There is an amusing exchange in the Boston Review between biologist Allen Orr and Discovery [sic] Institute propagandist William Dembski. (The debate begins with Orr's demolition of Dembski's latest book here.) Orr, who is a good writer as well as smart, delivers this scathing and apt conclusion to the exchange:
"Dembski, Behe and associates may in the end prove a thorn in the side of not only biologists but also the devout. By promising devastating objections to evolution but delivering half-baked technobabble that disintegrates upon close inspection, they subject certain religious persons to unnecessary and traumatic cycles of expectation and dashed hope. The point is that all skirmishes involve risk of friendly fire and the faithful will, sooner or later, have to ask who poses the greater actual danger: those who merely suggest that life evolves or those who routinely announce “proofs” of the handiwork of an interventionist Designer—proofs that have, so far, been fantastically flawed, noisily imploding almost immediately after their much publicized debuts."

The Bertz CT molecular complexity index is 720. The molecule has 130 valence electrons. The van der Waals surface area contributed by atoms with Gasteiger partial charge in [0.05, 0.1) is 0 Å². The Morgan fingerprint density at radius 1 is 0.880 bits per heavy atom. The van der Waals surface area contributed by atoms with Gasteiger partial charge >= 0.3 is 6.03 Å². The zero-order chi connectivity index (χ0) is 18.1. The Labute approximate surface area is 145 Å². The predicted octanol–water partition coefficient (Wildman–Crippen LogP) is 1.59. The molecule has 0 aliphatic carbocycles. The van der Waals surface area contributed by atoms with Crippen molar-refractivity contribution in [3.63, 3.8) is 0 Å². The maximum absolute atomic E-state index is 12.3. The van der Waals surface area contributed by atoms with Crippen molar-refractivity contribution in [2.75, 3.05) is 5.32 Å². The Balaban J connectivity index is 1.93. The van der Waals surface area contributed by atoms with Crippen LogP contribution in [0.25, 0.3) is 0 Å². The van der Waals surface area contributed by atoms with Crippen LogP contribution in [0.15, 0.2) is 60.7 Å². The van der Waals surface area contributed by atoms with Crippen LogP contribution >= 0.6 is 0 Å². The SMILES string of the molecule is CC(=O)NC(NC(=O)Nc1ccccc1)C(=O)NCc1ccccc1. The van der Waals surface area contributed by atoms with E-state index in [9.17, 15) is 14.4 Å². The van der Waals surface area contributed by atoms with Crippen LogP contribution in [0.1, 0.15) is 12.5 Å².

Readers of the New York Review of Books will know Allen Orr as the biologist who also wiped the floor with Steven Pinker's nonsense in The Blank Slate, an entertaining but fanciful bit of polemics on behalf of evolutionary psychology. At least the evolutionary psychologists don't want their stuff taught in high schools.